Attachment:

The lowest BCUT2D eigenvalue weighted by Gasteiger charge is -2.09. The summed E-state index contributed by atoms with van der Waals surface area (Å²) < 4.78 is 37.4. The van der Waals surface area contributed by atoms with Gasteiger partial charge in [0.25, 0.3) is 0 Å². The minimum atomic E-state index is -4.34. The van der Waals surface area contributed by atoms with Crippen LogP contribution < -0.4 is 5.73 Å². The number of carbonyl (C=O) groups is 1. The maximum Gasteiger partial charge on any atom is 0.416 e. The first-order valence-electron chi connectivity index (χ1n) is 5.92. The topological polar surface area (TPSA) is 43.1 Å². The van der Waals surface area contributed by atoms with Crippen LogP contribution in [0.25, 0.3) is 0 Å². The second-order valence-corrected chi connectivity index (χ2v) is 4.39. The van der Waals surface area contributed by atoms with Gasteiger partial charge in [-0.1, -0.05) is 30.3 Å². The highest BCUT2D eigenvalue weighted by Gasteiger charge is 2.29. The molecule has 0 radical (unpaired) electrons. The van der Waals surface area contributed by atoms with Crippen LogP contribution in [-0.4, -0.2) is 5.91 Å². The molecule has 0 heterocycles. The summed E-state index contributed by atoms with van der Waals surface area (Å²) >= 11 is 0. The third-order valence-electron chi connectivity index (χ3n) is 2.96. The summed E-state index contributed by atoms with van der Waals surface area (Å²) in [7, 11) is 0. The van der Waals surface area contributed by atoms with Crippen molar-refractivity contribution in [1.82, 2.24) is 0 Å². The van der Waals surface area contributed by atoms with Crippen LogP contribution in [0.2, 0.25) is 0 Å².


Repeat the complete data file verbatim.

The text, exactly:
The lowest BCUT2D eigenvalue weighted by Gasteiger charge is -2.09. The summed E-state index contributed by atoms with van der Waals surface area (Å²) < 4.78 is 37.4. The van der Waals surface area contributed by atoms with Gasteiger partial charge in [0.25, 0.3) is 0 Å². The minimum atomic E-state index is -4.34. The van der Waals surface area contributed by atoms with Crippen LogP contribution < -0.4 is 5.73 Å². The number of carbonyl (C=O) groups is 1. The maximum Gasteiger partial charge on any atom is 0.416 e. The first-order valence-electron chi connectivity index (χ1n) is 5.92. The topological polar surface area (TPSA) is 43.1 Å². The van der Waals surface area contributed by atoms with Crippen LogP contribution in [0.25, 0.3) is 0 Å². The second-order valence-corrected chi connectivity index (χ2v) is 4.39. The van der Waals surface area contributed by atoms with Gasteiger partial charge in [-0.1, -0.05) is 30.3 Å². The highest BCUT2D eigenvalue weighted by Gasteiger charge is 2.29. The molecule has 0 radical (unpaired) electrons. The van der Waals surface area contributed by atoms with Crippen LogP contribution in [-0.4, -0.2) is 5.91 Å². The molecule has 0 heterocycles. The summed E-state index contributed by atoms with van der Waals surface area (Å²) >= 11 is 0. The third-order valence-electron chi connectivity index (χ3n) is 2.96. The summed E-state index contributed by atoms with van der Waals surface area (Å²) in [7, 11) is 0. The van der Waals surface area contributed by atoms with Crippen molar-refractivity contribution in [1.82, 2.24) is 0 Å². The van der Waals surface area contributed by atoms with Crippen LogP contribution in [0.2, 0.25) is 0 Å².